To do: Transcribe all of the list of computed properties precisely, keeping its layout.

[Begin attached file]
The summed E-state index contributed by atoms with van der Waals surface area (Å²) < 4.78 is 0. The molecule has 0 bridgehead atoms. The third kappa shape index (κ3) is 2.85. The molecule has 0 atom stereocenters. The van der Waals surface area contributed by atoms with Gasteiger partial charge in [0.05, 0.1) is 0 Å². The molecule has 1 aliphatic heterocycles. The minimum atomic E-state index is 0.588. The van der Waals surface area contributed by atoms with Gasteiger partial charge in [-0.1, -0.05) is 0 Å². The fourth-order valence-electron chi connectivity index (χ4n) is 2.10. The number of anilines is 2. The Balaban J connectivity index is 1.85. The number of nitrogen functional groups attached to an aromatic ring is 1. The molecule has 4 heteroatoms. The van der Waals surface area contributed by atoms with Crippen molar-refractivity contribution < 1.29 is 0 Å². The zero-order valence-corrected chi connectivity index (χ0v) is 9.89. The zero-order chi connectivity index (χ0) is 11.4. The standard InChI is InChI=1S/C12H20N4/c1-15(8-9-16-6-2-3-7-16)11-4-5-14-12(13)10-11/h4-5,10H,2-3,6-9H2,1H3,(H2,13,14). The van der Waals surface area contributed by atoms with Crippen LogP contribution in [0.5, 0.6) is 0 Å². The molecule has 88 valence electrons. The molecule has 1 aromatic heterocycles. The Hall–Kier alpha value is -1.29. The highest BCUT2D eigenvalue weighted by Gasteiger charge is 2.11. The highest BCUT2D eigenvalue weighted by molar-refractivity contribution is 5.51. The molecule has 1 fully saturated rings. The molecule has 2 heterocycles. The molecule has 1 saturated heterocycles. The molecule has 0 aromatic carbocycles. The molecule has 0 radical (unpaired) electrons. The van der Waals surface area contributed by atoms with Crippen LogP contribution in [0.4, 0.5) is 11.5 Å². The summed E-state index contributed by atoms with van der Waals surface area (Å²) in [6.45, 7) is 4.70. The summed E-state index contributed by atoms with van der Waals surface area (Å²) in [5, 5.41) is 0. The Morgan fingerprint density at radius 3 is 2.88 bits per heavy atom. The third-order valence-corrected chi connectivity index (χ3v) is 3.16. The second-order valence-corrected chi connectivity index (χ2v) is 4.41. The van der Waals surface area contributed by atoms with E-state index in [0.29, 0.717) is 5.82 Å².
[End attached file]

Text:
The summed E-state index contributed by atoms with van der Waals surface area (Å²) < 4.78 is 0. The molecule has 0 bridgehead atoms. The third kappa shape index (κ3) is 2.85. The molecule has 0 atom stereocenters. The van der Waals surface area contributed by atoms with Gasteiger partial charge in [0.05, 0.1) is 0 Å². The molecule has 1 aliphatic heterocycles. The minimum atomic E-state index is 0.588. The van der Waals surface area contributed by atoms with Gasteiger partial charge in [-0.1, -0.05) is 0 Å². The fourth-order valence-electron chi connectivity index (χ4n) is 2.10. The number of anilines is 2. The Balaban J connectivity index is 1.85. The number of nitrogen functional groups attached to an aromatic ring is 1. The molecule has 4 heteroatoms. The van der Waals surface area contributed by atoms with Crippen molar-refractivity contribution < 1.29 is 0 Å². The zero-order valence-corrected chi connectivity index (χ0v) is 9.89. The zero-order chi connectivity index (χ0) is 11.4. The standard InChI is InChI=1S/C12H20N4/c1-15(8-9-16-6-2-3-7-16)11-4-5-14-12(13)10-11/h4-5,10H,2-3,6-9H2,1H3,(H2,13,14). The van der Waals surface area contributed by atoms with Crippen LogP contribution in [0.5, 0.6) is 0 Å². The molecule has 88 valence electrons. The molecule has 1 aromatic heterocycles. The Hall–Kier alpha value is -1.29. The highest BCUT2D eigenvalue weighted by Gasteiger charge is 2.11. The highest BCUT2D eigenvalue weighted by molar-refractivity contribution is 5.51. The molecule has 1 fully saturated rings. The molecule has 2 heterocycles. The molecule has 1 saturated heterocycles. The molecule has 0 aromatic carbocycles. The molecule has 0 radical (unpaired) electrons. The van der Waals surface area contributed by atoms with Crippen LogP contribution in [0.4, 0.5) is 11.5 Å². The summed E-state index contributed by atoms with van der Waals surface area (Å²) in [6.45, 7) is 4.70. The summed E-state index contributed by atoms with van der Waals surface area (Å²) in [5, 5.41) is 0. The Morgan fingerprint density at radius 3 is 2.88 bits per heavy atom. The third-order valence-corrected chi connectivity index (χ3v) is 3.16. The second-order valence-corrected chi connectivity index (χ2v) is 4.41. The van der Waals surface area contributed by atoms with E-state index in [0.29, 0.717) is 5.82 Å².